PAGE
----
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DNR urges anglers to stay close to home, keep their distance amid pandemic

Many anglers will be navigating unfamiliar waters for the opening of Wisconsin’s 2020 game fish season.

With outdoor activity considered “essential” under Gov. Tony Evers’ safer-at-home order intended to limit the spread of COVID-19, the fishing season will kick off as usual Saturday despite most aspects of life seeming anything but usual this spring.

In addition to the most obvious difference — the presence of a coronavirus pandemic that has killed more than 300 people and generated nearly 7,000 positive tests in Wisconsin — anglers are hearing atypical advice from state Department of Natural Resources officials for this weekend.

The agency is urging people to fish close to home, add hand sanitizer to their tackle boxes and avoid getting too close to other anglers whether casting from a boat, dock or shoreline.

“We’re asking anglers to maintain their social distancing — to keep 6 feet between themselves and others not in their household,” said Joseph Gerbyshak, a DNR fisheries biologist in the Eau Claire area. “One good tip is to use their fishing rod as a gauge because a lot of rods are about 6 feet long.”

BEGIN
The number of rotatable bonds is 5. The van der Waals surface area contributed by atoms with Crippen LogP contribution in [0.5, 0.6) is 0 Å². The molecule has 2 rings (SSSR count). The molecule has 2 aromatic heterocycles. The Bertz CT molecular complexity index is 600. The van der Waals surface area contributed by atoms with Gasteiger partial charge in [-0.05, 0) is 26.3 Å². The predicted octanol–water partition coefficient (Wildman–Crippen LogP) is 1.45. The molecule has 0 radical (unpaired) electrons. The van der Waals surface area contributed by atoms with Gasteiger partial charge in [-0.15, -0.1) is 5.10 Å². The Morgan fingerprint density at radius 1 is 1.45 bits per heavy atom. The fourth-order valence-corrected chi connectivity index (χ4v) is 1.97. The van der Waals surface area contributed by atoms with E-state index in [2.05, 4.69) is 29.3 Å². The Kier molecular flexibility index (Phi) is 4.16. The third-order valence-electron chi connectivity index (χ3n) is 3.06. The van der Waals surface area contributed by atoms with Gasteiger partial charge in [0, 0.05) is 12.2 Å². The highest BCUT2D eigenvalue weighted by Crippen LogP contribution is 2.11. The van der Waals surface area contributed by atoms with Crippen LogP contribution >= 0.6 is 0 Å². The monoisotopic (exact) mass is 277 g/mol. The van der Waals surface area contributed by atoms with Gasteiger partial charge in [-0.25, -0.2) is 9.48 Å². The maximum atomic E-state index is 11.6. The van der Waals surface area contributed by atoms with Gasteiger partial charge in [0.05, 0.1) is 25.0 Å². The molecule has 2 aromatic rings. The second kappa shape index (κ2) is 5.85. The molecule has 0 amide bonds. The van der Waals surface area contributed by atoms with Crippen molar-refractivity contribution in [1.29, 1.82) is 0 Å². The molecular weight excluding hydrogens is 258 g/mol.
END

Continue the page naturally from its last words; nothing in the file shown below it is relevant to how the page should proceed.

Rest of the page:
The DNR also is encouraging anglers not to travel in the same vehicle as people from outside their household and to wash or sanitize their hands often, particularly after touching hand rails, boat launches or public piers, said Gerbyshak, who has spent recent weeks working on data analysis from home instead of performing his usual pre-opener duties focused on monitoring fisheries in Eau Claire, Chippewa, Dunn and Pepin counties.

The goal of all of this, of course, is ensure that people have fun and stay safe at the same time, he said.

In this unprecedented year, that means encouraging people to catch fish but to take precautions so they don’t catch the new coronavirus.

“This year anglers will find themselves experiencing a non-traditional fishing opener,” Justine Hasz, director of the DNR’s Bureau of Fisheries Management, said in a news release. “Instead of traveling to their favorite spot, they will create a new tradition of fishing closer to home and finding new local spots to catch a fish or two.”

This fishing opener definitely feels a lot different for Mike Buroker even though it’s his 35th as owner of Buroker’s Taxidermy, Bait & Tackle in Eau Claire. With his business not considered essential, the only way Buroker can serve his customers is through curbside service and his 24/7 vending machine that dispenses a variety of bait and tackle.